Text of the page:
Ban Car Alarms Home
Summary of Findings
The Cost of Car Alarms
Audible Car Alarms Don't Work
Auto Theft - Prevention Devices That Do Work
Car Alarms and the Law
Appendix A: Car Alarm Noise Cost Model
Appendix B: Legal Authority of New York City to Ban Audible Car Alarms
Download the full report in PDF format
The Cost of Car Alarms
Car alarms impose significant costs on New York City residents. Car alarm noise is a form of pollution known as a "negative externality": the unexpected and unaccounted-for cost of an economic activity. When a New Yorker buys and installs a car alarm, the $200 to $1,000 he or she spends does not account for the health, productivity, property value, and quality of life costs the alarm will impose on the owner's neighbors. According to T.A.'s Car Alarm Noise Cost Model, these costs amount to a "noise tax" of $100 to $120 per year for the average New York City resident. The total annual cost of car alarms to all New York City residents is $400 to $500 million (see Appendix A for details).
New Yorkers unequivocally despise car alarms. In studying the issue, T.A. surveyed over 800 New York City residents. Of these, about 90% say that car alarm noise diminishes their quality of life (fig. 1). Three out of four say car alarms interfere with their ability to sleep (fig. 2) and just over half say the sudden and unexpected noise of alarms diminishes their ability to work productively. These figures correspond with data gathered from the NYPD's Quality of Life Hotline. In 2001, noise complaints comprised 83% of the 97,000 calls received, with car alarms consistently near the top of the list.2
Talented individuals and working families are leaving New York City
because of traffic noise and car alarms. In a 2001 Census survey of
53,600 American households, more people reported that they are bothered
by traffic noise (including car alarms) than by any other factor,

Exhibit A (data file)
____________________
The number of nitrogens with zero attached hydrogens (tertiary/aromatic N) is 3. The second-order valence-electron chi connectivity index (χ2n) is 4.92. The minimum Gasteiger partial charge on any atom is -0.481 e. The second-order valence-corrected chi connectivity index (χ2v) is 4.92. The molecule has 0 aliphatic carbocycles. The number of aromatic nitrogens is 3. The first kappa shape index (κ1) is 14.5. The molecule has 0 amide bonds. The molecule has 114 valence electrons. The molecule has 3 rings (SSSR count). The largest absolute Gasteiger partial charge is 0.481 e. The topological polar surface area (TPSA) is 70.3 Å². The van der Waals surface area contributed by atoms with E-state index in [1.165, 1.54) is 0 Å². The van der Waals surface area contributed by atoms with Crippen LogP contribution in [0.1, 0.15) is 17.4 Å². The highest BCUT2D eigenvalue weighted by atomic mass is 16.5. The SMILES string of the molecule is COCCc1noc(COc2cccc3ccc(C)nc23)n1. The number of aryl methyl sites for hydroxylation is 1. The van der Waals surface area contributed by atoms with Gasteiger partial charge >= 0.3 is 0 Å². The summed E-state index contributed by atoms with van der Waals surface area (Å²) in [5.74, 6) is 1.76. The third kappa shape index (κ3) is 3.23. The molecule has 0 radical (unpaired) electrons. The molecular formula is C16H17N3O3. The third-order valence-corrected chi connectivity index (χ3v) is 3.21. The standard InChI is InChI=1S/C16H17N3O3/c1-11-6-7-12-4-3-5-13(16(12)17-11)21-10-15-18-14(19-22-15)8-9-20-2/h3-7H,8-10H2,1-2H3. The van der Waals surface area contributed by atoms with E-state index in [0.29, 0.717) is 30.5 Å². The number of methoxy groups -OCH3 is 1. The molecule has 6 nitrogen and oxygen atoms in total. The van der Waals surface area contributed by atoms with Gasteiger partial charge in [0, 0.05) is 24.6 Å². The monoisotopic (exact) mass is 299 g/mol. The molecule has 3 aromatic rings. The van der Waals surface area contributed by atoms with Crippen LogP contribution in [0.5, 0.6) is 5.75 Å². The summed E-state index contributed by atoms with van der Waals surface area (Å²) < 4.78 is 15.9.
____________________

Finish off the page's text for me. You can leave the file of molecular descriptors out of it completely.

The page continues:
including crime and the condition of local schools.3 More people also
rated traffic noise as "so bothersome they want to move"
(fig.3). A recent survey by the League for the Hard of Hearing went
further, and found that car alarms in particular were the third most
irritating source of noise in our environment, bothering 83% of
Urban traffic noise - particularly the sudden, unexpected and extremely variable noise produced by car alarms - is a significant contributing cause to a number of serious and expensive health problems. Loud noise causes a fight-or-flight response, even when there is no real danger. Capillaries in the extremities constrict and blood surges to the brain, the liver secretes glucose for energy, and the adrenal gland pumps hormones into the bloodstream, boosting stress levels. Not surprisingly, numerous public health studies have shown clear links between noise and cardiovascular problems such as hypertension, high blood pressure, and heart disease. Men appear to be particularly susceptible.5
Car alarm noise isn't only bad for the heart. Studies also show correlations between chronic noise and gastrointestinal illnesses, psychological problems and unhealthy fetal development. To sum up 30 years worth of medical literature most succinctly: Noise makes people stressed out. And stress contributes to nearly every human illness.6
Obviously, a certain level of background noise is always going to be the cost of living in a great metropolis. But car alarms are especially harmful for two reasons. First, their variable noise can't be "tuned out" as easily as steady sounds.7 Second, many new car alarms exceed 125 decibels (dBA). This is louder than the sound of a jet airplane taking off 200 feet away, and over twice the volume of a loud dance club. It's no wonder that car alarm manufacturers give their products pseudo-military names like Cobra, Hellfire, Hornet, and Viper - these products can actually damage your hearing and your health. In the dense, urban environment of New York City, car alarms exact a serious public health cost.
Schoolchildren are especially affected by traffic noise. A 2001 study by Cornell University environmental psychologist Gary Evans finds that even low-level, everyday traffic noise increases blood pressure, heart rates and stress hormones among fourth-graders. "Noise can have serious health, learning and task-motivation effects in children and adults," Evans says. He found that children who are "exposed to traffic noise become less motivated, presumably from the sense of helplessness that can develop from noise they couldn't control."8